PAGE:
The load test will be considered a success if the Web site will handle the target load of X number of sessions/hr while maintaining the pre-defined average page response times (if applicable). The page response time will be measured and will represent the elapsed time between a page request and the time the last byte is received.
Since in most cases the user sessions follow just a few navigation patterns, you will not need hundreds of individual scripts to achieve realism—if you choose carefully, a dozen scripts will take care of most Web sites.
Scripts should be combined to describe a load testing scenario. A basic scenario includes the scripts that will be executed, the percentages in which those scripts will be executed, and a description of how the load will be ramped up.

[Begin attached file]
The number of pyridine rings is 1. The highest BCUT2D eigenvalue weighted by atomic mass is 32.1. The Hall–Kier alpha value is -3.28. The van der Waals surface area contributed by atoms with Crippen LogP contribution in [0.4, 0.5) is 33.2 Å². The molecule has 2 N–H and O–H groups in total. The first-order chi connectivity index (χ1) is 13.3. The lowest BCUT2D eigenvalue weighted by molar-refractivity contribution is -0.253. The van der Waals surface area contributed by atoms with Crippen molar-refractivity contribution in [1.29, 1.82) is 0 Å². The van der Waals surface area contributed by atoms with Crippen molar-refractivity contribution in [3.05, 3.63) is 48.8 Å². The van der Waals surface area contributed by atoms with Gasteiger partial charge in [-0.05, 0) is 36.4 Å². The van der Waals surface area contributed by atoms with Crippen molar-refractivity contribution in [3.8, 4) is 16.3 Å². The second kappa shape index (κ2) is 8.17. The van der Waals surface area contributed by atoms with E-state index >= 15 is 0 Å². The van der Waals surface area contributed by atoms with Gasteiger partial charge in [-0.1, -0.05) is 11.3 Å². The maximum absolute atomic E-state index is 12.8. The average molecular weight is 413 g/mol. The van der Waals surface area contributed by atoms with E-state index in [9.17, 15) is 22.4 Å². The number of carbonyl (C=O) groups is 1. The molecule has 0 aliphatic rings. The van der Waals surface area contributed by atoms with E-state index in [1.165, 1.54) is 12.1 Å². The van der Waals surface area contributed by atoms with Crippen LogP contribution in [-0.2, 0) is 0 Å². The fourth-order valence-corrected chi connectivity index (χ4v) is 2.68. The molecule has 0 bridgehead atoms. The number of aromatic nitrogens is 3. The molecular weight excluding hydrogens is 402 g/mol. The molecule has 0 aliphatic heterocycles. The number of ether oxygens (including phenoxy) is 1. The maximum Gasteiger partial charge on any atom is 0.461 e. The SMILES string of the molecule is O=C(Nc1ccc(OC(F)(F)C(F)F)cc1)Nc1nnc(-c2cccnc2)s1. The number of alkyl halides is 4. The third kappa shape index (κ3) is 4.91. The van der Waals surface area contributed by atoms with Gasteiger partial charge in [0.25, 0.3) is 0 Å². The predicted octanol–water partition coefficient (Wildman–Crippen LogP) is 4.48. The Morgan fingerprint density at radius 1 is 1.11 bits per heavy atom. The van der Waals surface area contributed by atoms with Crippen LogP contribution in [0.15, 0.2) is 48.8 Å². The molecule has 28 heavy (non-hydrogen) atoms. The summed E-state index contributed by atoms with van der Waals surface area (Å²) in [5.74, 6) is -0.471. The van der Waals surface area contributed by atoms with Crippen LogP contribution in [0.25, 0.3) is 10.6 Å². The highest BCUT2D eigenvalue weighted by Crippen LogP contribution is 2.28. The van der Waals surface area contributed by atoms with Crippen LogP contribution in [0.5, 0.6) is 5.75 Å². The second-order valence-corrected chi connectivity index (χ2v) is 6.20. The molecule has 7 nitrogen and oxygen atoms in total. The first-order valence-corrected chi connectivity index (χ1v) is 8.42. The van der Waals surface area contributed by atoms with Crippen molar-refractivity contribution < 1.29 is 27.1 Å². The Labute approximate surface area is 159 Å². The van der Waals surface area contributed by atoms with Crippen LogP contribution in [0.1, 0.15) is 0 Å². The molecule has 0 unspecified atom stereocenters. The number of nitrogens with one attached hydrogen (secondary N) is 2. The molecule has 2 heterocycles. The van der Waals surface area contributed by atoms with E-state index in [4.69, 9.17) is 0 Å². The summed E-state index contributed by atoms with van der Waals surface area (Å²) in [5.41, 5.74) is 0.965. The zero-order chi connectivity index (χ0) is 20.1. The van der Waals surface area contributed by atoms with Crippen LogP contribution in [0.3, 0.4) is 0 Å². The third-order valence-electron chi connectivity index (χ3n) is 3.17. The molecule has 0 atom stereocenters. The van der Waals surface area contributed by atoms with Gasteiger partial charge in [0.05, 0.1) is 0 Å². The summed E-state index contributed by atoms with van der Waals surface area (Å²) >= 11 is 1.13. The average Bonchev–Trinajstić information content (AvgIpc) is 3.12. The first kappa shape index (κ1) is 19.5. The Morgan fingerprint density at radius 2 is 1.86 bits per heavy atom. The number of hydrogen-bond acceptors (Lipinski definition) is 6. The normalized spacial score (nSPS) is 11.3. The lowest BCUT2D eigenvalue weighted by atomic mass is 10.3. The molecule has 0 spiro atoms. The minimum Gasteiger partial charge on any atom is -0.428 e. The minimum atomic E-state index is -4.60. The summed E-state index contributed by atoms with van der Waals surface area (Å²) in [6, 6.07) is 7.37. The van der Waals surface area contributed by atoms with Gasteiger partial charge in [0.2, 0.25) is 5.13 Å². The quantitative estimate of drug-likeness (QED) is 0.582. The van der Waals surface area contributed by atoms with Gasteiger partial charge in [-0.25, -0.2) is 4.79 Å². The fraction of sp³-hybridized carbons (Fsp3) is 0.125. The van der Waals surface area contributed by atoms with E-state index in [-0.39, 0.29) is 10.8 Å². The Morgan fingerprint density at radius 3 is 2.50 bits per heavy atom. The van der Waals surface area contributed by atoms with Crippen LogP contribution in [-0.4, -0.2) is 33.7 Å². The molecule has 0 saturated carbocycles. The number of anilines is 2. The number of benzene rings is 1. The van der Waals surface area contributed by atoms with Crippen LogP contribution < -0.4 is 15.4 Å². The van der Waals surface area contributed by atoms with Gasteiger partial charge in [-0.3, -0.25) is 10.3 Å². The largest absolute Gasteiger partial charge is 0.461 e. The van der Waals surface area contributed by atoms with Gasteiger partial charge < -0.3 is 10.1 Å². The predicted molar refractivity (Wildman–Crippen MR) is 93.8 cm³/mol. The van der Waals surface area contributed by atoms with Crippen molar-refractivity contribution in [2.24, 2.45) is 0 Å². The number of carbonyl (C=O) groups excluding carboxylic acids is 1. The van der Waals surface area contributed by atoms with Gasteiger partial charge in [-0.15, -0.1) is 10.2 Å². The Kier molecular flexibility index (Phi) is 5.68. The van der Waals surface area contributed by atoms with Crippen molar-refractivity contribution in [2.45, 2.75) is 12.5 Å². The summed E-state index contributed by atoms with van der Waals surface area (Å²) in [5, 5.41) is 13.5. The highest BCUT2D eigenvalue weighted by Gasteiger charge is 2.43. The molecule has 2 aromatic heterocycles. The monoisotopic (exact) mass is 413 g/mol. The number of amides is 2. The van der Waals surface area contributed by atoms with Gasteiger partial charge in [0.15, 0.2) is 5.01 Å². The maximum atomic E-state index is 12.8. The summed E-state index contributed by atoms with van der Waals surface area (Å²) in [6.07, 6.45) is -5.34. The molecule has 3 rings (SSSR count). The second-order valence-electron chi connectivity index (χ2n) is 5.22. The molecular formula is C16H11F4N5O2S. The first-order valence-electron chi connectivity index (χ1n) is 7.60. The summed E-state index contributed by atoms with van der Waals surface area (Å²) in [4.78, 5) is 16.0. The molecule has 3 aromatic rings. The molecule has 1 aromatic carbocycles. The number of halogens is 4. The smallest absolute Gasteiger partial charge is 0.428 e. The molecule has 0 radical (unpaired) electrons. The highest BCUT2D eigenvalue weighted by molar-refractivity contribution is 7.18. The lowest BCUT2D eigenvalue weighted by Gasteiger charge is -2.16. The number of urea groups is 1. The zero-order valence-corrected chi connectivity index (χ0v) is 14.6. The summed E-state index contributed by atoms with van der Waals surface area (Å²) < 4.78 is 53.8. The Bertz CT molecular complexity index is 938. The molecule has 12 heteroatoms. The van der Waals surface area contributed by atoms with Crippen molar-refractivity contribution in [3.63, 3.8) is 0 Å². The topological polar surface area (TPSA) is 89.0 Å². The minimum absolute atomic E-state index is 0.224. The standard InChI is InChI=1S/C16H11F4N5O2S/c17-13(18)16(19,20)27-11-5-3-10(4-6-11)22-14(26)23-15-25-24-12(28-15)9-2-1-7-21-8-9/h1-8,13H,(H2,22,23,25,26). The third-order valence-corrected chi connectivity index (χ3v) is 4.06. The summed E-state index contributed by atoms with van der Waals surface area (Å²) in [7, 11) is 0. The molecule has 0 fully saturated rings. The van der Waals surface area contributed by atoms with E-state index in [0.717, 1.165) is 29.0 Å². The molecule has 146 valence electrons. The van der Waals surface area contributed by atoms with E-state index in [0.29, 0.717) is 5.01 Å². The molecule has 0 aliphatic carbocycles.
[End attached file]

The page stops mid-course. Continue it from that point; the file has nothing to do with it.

By emulating multiple business processes, the load testing can generate a load equivalent to X numbers of virtual users on a Web application. During these load tests, real-time performance monitors are used to measure the response times for each transaction and check that the correct content is being delivered to users. In this way, they can determine how well the site is handling the load and identify any bottlenecks.
The execution of the scripts opens X number of HTTP sessions (each simulating a user) with the target Web site and replays the scripts over and over again. Every few minutes it adds X more simulated users and continues to do so until the web site fails to meet a specific performance goal.